Lowell, Josephine Shaw, 1843–1905, American political reformer, b. Roxbury, Mass. Lowell, brother of Robert Gould Shaw and widow of Colonel Charles Robert Lowell, was a Progressive reformer and civic volunteer in New York City. The deaths of her brother and husband motivated her ambition to improve society. With limited options due to the constraints of gender and class, she got involved in philanthropy, a social arena where she could assume a leadership position without challenging conventional gender roles. Charity offered Lowell an opportunity to participate in the wider political reforms of the Gilded Age. Lowell eventually founded both the New York Charity Organization Society and the Woman's Municipal League of New York City. She was also the first woman appointed to the New York State Board of Charities. Lowell embraced social science and is best known for her advocacy of "scientific charity." She believed that eliminating the causes of poverty was the correct aim of charity and her ultimate goal was to put an end to extreme poverty. An advocate of women's suffrage, she organized women in New York to demand a higher standard of public morality. Later in life, Lowell took an anti-imperialist stance regarding American policy toward the Philippines. Some scholars claim that her anti-imperialism found its roots in abolitionism—the Lowell family was active in the American Anti-Slavery Society. Lowell died on October 12, 1905, in New York City. Her writings included Public Relief and Private Charity (1884) and Industrial Arbitration and Conciliation (1893).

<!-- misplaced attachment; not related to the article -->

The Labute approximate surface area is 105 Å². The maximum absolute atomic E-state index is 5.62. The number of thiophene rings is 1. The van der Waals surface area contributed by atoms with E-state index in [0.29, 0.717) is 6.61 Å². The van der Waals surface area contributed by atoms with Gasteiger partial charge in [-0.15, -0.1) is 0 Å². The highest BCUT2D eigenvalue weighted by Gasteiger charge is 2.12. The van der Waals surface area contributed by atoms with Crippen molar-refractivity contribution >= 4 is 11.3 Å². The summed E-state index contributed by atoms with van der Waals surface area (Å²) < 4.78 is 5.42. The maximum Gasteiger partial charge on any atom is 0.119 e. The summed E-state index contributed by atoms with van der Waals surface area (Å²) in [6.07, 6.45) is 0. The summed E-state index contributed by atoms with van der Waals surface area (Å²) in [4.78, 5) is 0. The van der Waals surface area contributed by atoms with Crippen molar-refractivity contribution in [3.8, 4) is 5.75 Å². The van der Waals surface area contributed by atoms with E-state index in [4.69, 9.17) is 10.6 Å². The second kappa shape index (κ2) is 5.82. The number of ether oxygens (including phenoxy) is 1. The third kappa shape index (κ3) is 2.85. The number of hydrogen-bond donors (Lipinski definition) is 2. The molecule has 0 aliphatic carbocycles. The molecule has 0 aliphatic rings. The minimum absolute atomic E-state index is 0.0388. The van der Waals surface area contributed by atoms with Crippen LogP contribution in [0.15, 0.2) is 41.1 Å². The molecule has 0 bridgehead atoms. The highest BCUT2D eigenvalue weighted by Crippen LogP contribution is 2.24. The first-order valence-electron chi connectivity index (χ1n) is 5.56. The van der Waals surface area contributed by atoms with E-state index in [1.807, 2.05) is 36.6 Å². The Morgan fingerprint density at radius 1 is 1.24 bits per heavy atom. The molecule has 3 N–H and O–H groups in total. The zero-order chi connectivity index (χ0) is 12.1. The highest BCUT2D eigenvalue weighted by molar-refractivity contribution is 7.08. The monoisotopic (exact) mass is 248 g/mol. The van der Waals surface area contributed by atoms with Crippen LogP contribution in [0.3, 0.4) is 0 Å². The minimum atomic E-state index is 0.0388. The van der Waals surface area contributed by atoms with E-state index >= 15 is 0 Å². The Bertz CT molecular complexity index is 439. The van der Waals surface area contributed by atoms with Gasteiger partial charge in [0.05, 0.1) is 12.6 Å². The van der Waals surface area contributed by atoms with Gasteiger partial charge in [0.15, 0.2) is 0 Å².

See W. R. Stewart, The Philanthropic Work of Josephine Shaw Lowell (1911); J. Waugh, Unsentimental Reformer: The Life of Josephine Shaw Lowell (1997).
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